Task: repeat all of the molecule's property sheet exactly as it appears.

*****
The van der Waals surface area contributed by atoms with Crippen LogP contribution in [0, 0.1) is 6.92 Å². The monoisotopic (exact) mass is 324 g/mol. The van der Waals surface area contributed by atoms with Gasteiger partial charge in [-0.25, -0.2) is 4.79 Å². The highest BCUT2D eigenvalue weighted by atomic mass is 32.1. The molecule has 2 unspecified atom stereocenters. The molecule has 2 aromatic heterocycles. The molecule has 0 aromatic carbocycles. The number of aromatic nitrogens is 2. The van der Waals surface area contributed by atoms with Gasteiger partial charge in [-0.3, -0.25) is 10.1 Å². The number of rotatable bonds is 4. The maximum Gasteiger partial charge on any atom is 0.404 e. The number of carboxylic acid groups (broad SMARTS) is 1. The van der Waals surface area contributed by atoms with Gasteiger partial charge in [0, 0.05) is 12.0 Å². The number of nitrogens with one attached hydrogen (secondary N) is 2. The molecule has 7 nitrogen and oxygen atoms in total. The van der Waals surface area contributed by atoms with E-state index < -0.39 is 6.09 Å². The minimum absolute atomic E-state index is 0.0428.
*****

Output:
The van der Waals surface area contributed by atoms with Crippen LogP contribution in [0, 0.1) is 6.92 Å². The monoisotopic (exact) mass is 324 g/mol. The van der Waals surface area contributed by atoms with Gasteiger partial charge in [-0.25, -0.2) is 4.79 Å². The highest BCUT2D eigenvalue weighted by atomic mass is 32.1. The molecule has 2 unspecified atom stereocenters. The molecule has 2 aromatic heterocycles. The molecule has 0 aromatic carbocycles. The number of aromatic nitrogens is 2. The van der Waals surface area contributed by atoms with Gasteiger partial charge in [-0.3, -0.25) is 10.1 Å². The number of rotatable bonds is 4. The maximum Gasteiger partial charge on any atom is 0.404 e. The number of carboxylic acid groups (broad SMARTS) is 1. The van der Waals surface area contributed by atoms with Gasteiger partial charge in [0, 0.05) is 12.0 Å². The number of nitrogens with one attached hydrogen (secondary N) is 2. The molecule has 7 nitrogen and oxygen atoms in total. The van der Waals surface area contributed by atoms with E-state index < -0.39 is 6.09 Å². The minimum absolute atomic E-state index is 0.0428.